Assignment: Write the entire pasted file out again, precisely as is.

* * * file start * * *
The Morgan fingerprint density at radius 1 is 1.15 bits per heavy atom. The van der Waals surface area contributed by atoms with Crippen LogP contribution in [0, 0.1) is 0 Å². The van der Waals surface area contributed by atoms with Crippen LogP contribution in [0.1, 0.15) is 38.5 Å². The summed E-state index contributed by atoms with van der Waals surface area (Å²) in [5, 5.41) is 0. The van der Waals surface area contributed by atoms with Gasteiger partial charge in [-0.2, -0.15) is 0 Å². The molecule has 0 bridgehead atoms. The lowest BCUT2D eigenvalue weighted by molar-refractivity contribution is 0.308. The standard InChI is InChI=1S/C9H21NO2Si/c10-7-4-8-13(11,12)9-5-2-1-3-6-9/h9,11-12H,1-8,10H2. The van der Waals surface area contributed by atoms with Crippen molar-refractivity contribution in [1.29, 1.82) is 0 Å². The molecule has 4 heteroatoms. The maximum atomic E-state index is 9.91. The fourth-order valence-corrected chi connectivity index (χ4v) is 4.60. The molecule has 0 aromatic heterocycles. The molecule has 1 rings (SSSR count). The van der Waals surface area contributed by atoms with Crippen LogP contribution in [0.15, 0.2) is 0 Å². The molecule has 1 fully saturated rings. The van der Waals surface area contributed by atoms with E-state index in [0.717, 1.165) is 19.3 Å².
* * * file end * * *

The Morgan fingerprint density at radius 1 is 1.15 bits per heavy atom. The van der Waals surface area contributed by atoms with Crippen LogP contribution in [0, 0.1) is 0 Å². The van der Waals surface area contributed by atoms with Crippen LogP contribution in [0.1, 0.15) is 38.5 Å². The summed E-state index contributed by atoms with van der Waals surface area (Å²) in [5, 5.41) is 0. The van der Waals surface area contributed by atoms with Gasteiger partial charge in [-0.2, -0.15) is 0 Å². The molecule has 0 bridgehead atoms. The lowest BCUT2D eigenvalue weighted by molar-refractivity contribution is 0.308. The standard InChI is InChI=1S/C9H21NO2Si/c10-7-4-8-13(11,12)9-5-2-1-3-6-9/h9,11-12H,1-8,10H2. The van der Waals surface area contributed by atoms with Crippen molar-refractivity contribution in [1.29, 1.82) is 0 Å². The molecule has 4 heteroatoms. The maximum atomic E-state index is 9.91. The fourth-order valence-corrected chi connectivity index (χ4v) is 4.60. The molecule has 0 aromatic heterocycles. The molecule has 1 rings (SSSR count). The van der Waals surface area contributed by atoms with Crippen LogP contribution in [0.15, 0.2) is 0 Å². The molecule has 1 fully saturated rings. The van der Waals surface area contributed by atoms with E-state index in [0.717, 1.165) is 19.3 Å².